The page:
Particulate pollution the ‘world’s greatest threat to human health,’ study finds


Sept. 1 (UPI) — Researchers say that air pollution worldwide is taking several years of life away from billions of people around the world — particularly in India, where it’s reducing life expectancy by an average of 9 years.

According to the 15-page report by the Energy Policy Institute at the University of Chicago, coal is the chief culprit in the deadly pollution and stronger clean air policies can save several years of life.


Researchers say pollution is proving to be even more deadly than many other common causes of death, like smoking and disease.

“Unless global particulate air pollution is reduced to meet the World Health Organization’s guideline, the average person is set to lose 2.2 years off their lives,” the authors wrote. “Residents of the most polluted areas of the world could see their lives cut short by 5 years or more.

“Working unseen inside the human body, particulate pollution has a more devastating impact on life expectancy than communicable diseases like tuberculosis and HIV/AIDS, behavioral killers like cigarette smoking, and even war.”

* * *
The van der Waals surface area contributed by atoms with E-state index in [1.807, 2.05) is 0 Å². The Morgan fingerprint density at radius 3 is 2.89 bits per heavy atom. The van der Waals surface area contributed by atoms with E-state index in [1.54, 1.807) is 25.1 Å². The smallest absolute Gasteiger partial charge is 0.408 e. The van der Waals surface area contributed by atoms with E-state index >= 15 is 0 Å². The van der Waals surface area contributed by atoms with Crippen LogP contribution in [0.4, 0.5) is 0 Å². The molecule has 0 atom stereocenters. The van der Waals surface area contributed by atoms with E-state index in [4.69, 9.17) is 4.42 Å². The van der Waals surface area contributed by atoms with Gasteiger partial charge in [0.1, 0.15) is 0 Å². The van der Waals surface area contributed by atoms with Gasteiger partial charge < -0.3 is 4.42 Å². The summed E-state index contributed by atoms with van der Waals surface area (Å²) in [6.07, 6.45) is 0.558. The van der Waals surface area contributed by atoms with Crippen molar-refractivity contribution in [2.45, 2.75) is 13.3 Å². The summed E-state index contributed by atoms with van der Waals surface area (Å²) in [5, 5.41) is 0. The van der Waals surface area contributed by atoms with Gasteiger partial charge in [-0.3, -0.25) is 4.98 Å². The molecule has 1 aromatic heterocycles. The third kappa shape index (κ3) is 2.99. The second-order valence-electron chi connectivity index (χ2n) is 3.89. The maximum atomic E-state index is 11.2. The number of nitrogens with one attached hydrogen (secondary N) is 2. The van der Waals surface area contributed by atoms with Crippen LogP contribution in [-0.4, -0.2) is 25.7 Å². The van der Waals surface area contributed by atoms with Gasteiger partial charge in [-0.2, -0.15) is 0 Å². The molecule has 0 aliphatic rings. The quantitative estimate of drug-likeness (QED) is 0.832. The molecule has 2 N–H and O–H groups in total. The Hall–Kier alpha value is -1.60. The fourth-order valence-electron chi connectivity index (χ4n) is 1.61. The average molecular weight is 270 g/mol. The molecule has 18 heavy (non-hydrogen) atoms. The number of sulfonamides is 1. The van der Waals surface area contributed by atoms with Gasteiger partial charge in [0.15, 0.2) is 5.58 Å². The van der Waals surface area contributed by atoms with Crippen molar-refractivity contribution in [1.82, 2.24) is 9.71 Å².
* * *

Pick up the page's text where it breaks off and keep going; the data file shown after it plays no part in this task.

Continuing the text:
Pollution is deadliest in India, particularly the northern part of the country, the study says. There, 480 million people are facing the “most extreme levels of air pollution in the world.”


China, it notes, has cut air pollution in recent years, but its people are still losing an average of 2.6 years of life.

“The Air Quality Life Index demonstrates that particulate pollution is the world’s greatest threat to human health,” the study’s authors conclude.

“The United States, Europe, Japan and China provide lasting examples to more polluted regions that the threat of air pollution can be tackled through serious and sustained public policies. Such public policies that target the major underlying cause of particulate pollution — fossil fuels — are also critical to confronting the shared challenge of climate change.”

Researchers say that switching to cleaner energy and enforcing air quality measures have cut pollution in many countries. China began “a war against pollution” in 2013 and cut its levels by 29%, effectively adding 1.5 years of life for each citizen.

The study says air pollution is the leading cause of shortened life expectancy over time, followed by smoking, alcohol and drug use, unsafe water, road injuries, AIDS, malaria and conflict.